TA approaches the decision making process by examining the market for the financial instrument itself. The data from the market are primarily the price, volume and, in futures markets, the open interest. TA is not concerned with the value of whatever underlies the financial instrument, but with how the forces of supply and demand are impacting upon its price.
Fundamental & technical analysis are complementary.
The funda approach tends to tell us what should happen to prices. The TA approach tries to tell us when the price change begins & ends.
Technical analyst vs chartist
Trading or investing successfully in financial market involves two different types of skills: analysis – the formulation of an opinion about the market; trading – the execution of buying and selling strategies in the market. The skills of the analyst and of the trader are different and many find it difficult to be good at both activities.
Trading vs investing:
Trading focuses on capital gain.
Investing focuses on the generation of income stream where capital gain is secondary. However, most activity involves a combo of both. But with the TA, it almost entirely emphasise on capturing a capital gain since it deals with changes in prices.
Most TA are able to analyse unfamiliar markets using the tools they are familiar with as TA is relevant to all markets and all timeframes.
The art of TA is to identify trend changes at an early stage and to maintain an investment posture until the weight of evidence indicates that the trend has reversed. TA is the study of the actual movements in the price of the stock, commodity or currency to gain an insight into future or potential market action of price trends. TA is the study of market action, primarily through the use of charts, for the purpose of forecasting future price trends (where) market action includes the three principal sources of information available to the technician – price, volume and open interest. TA is the study of past market behaviour to determine the current state or condition of the market. There is a lack of consensus of what TA is, because TA means different things to different people and few make a clear conceptual distinction between the analysis process and trading process. The most important element is that TA is the study of the way market participants are reacting to the market, which in turn forms market action. For the technical analyst, the explanation for market action lies in understanding the behaviour of market participants, rather than the study of changes in value of the underlying asset. The study of behaviour of market participants, as reflected in price, volume and open interest for a financial market, in order to identify stages in the development of price trends.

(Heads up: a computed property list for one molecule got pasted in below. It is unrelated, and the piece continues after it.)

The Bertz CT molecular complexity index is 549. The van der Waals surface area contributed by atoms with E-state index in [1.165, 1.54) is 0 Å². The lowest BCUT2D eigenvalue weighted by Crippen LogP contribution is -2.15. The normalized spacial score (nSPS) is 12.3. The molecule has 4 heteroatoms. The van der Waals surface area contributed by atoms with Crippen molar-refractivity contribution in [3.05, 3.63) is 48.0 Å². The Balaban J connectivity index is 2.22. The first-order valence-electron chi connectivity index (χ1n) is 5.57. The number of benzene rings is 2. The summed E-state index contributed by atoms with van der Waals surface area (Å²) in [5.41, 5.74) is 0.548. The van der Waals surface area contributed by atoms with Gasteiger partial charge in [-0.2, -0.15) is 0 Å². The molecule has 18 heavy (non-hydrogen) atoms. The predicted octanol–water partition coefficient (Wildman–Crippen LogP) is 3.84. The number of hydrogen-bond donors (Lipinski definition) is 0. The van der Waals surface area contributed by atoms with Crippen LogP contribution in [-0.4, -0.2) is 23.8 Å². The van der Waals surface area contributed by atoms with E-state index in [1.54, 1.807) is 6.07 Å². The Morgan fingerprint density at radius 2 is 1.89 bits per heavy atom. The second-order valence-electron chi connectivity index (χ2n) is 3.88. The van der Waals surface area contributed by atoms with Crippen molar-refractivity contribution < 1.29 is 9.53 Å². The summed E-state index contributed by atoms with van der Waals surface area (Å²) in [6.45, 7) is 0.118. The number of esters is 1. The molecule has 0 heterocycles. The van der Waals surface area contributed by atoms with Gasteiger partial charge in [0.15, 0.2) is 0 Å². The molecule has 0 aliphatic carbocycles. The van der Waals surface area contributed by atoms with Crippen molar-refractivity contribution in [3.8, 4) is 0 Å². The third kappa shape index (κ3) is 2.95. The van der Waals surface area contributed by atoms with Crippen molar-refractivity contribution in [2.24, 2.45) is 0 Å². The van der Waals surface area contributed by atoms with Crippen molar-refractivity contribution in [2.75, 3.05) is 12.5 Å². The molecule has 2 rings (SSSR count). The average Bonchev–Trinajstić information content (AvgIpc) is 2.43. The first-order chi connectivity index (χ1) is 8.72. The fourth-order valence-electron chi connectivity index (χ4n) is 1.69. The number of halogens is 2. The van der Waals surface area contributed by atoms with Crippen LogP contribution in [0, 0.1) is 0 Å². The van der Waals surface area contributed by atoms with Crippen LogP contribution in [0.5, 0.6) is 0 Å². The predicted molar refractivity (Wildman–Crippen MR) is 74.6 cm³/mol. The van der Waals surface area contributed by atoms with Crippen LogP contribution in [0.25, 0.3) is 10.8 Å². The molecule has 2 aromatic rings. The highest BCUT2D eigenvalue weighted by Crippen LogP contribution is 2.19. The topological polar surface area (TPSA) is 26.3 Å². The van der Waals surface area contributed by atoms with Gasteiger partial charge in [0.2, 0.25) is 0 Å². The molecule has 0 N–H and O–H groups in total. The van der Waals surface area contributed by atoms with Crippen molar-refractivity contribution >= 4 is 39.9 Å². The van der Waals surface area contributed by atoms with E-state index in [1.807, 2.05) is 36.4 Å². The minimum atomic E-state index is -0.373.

The way TA look at markets is based upon 3 important assumptions about the way all markets operate: (details see pp.1-7,8,13) ◆ The market price discounts everything that drives buyers and sellers. ◆ Prices are not entirely random and move in trends for significant periods of time ◆ Human nature is constant, resulting in recurring behaviours in response to similar situations and thus generating repetition of certain price patterns.
TA is only concerned with the secondary market.
TA primary focus on ordinary shares, other classes will only where trading is sufficiently active. Market indexes are used as a benchmarks and often is the base of derivative markets.
Go long means buy now and sell it later to make profits.
Go short means sell now then buy it later at a lower price to make profits. Call = long; put = short.
In theory, long position has limited financial loss but unlimited potential profits, where short position has only limited profits but with unlimited potential losses.
It is possible to short sell Australian shares and it happens all the time. The advantage may lie in the fat that markets generally fall much more quickly...